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You might find this interesting...

April 24th, 2008 at 07:13 pm

My oldest daughter just turned 11 a month ago. When she was born in 1997, my grandfather, her great grandfather was still living. As a gift he purchased her a $50 Series EE Savings Bond.

For those of you who don't know. These bonds are purchased at half the face value. In this case he paid $25.00. The bond accumulates interest every 6 months for 30 years, when it will mature to a total value of $50.00.

The bond is payable to her in her correct name. It was intended to list me as the recipient in case of my daughters death. It has the correct last name, but the nickname of my sister when she was growing up!

I tried once soon after the gift was received to cash it in for the current face value...which would have been $25.00. I was going to then put the cash in her UTMA account. The person who handled these was out to lunch...and I never made it back.

So, today I find the bond when looking for other papers. I decide to check out the treasury departments website to determine how much it is worth. Can anyone guess? It's not $50, but $38.08.

Seems pretty good for only accumulating interest for 11 years! I know, I know, it would have earned so much more in that mutual fund.

So, do I help my daughter get it cashed? She has no id. My name technically isn't on the bond. I also don't have a local bank. All our banking is done online, so I don't have a bank that "knows" me.

It's probably worth emailing my bank. Any banking people that might have some insight?

2 Responses to “You might find this interesting...”

  1. mom-from-missouri Says:

    I would start with giving your daughter a mini course in banking by going to a local branch and opening a savings account in her name (with yours on it also). Many banks have special accounts for kids. Mine get monthly "Kirby Kangaroo" newsletters and they get a reward for every $5 they deposit.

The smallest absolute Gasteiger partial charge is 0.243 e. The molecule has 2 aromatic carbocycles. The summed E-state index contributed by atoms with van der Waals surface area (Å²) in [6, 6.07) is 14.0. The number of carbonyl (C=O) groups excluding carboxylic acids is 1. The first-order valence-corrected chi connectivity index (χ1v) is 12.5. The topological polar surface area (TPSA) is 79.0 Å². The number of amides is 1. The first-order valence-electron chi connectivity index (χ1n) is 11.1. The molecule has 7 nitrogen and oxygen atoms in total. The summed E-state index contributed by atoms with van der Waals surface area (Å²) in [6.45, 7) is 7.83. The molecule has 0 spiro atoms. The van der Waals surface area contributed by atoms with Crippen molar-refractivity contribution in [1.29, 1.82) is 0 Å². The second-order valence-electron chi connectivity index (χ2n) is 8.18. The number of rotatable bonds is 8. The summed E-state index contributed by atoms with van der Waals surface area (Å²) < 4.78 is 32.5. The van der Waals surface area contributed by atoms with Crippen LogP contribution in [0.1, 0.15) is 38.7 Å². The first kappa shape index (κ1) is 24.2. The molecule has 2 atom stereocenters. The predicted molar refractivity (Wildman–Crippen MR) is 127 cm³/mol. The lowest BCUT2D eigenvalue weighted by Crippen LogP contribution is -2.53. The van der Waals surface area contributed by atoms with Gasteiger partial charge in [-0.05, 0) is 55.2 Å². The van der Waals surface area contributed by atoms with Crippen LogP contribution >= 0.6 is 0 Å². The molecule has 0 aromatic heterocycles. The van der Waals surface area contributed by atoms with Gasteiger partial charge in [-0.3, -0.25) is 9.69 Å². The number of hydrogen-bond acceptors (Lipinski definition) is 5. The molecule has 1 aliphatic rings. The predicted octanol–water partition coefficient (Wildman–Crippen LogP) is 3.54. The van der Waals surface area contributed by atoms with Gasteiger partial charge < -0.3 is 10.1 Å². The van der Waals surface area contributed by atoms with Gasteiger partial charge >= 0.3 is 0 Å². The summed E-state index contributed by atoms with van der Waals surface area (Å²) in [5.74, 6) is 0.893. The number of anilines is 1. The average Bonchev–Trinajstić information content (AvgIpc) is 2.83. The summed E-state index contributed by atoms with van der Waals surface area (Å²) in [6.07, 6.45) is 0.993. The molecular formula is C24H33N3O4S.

When I opened my daughters accounts, I had to have their social security card and birth certificate to show I was their mother. When we moved here, all I needed was their social security number, so different banks have different policies.
    When I was in school our local bank at that time would also accept a grade card as a form of ID--in fact, the bank gave us $1 for every A on our card.

    Once she has an account in her name, it should be much easier to cash in the bond.

    Also, on a childs account, it is sometimes necessary to update their signature card as they grow. My daughters signed their first one by printing their name and last initial. The bank has them update it every couple years as part of their fraud protection program.

  2. veronak Says:

    I buy bonds for my God daughter and nephew, for each birthday and X-mas(they are 2 and 5), I figured when they are ready for college they'll have a little something....I know more money can be made elsewhere. But I agree with mom from MO, set up an account for her and start the saving process

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